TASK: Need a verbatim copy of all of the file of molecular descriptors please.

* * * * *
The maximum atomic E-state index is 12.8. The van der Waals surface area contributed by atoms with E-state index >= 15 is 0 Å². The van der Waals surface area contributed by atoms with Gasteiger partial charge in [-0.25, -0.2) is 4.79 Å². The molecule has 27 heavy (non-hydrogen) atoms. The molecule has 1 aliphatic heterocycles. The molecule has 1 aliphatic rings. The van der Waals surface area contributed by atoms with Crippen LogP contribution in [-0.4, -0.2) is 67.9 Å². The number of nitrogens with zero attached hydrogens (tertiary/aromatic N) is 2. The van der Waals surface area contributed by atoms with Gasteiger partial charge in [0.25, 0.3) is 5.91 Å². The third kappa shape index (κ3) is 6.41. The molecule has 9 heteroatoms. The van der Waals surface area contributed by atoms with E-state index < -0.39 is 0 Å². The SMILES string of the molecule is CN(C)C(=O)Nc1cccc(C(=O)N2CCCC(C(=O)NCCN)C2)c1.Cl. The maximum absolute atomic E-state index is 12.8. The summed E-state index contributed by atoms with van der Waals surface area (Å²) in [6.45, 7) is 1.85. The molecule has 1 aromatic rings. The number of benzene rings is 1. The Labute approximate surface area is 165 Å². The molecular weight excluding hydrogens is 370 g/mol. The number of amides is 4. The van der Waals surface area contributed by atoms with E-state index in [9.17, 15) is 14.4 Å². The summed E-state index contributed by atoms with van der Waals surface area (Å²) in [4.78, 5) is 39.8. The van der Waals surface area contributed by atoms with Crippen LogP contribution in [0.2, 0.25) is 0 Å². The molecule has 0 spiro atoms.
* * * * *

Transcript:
The maximum atomic E-state index is 12.8. The van der Waals surface area contributed by atoms with E-state index >= 15 is 0 Å². The van der Waals surface area contributed by atoms with Gasteiger partial charge in [-0.25, -0.2) is 4.79 Å². The molecule has 27 heavy (non-hydrogen) atoms. The molecule has 1 aliphatic heterocycles. The molecule has 1 aliphatic rings. The van der Waals surface area contributed by atoms with Crippen LogP contribution in [-0.4, -0.2) is 67.9 Å². The number of nitrogens with zero attached hydrogens (tertiary/aromatic N) is 2. The van der Waals surface area contributed by atoms with Gasteiger partial charge in [0.25, 0.3) is 5.91 Å². The third kappa shape index (κ3) is 6.41. The molecule has 9 heteroatoms. The van der Waals surface area contributed by atoms with E-state index < -0.39 is 0 Å². The SMILES string of the molecule is CN(C)C(=O)Nc1cccc(C(=O)N2CCCC(C(=O)NCCN)C2)c1.Cl. The maximum absolute atomic E-state index is 12.8. The summed E-state index contributed by atoms with van der Waals surface area (Å²) in [6.45, 7) is 1.85. The molecule has 1 aromatic rings. The number of benzene rings is 1. The Labute approximate surface area is 165 Å². The molecular weight excluding hydrogens is 370 g/mol. The number of amides is 4. The van der Waals surface area contributed by atoms with E-state index in [9.17, 15) is 14.4 Å². The summed E-state index contributed by atoms with van der Waals surface area (Å²) in [4.78, 5) is 39.8. The van der Waals surface area contributed by atoms with Crippen LogP contribution in [0.2, 0.25) is 0 Å². The molecule has 0 spiro atoms.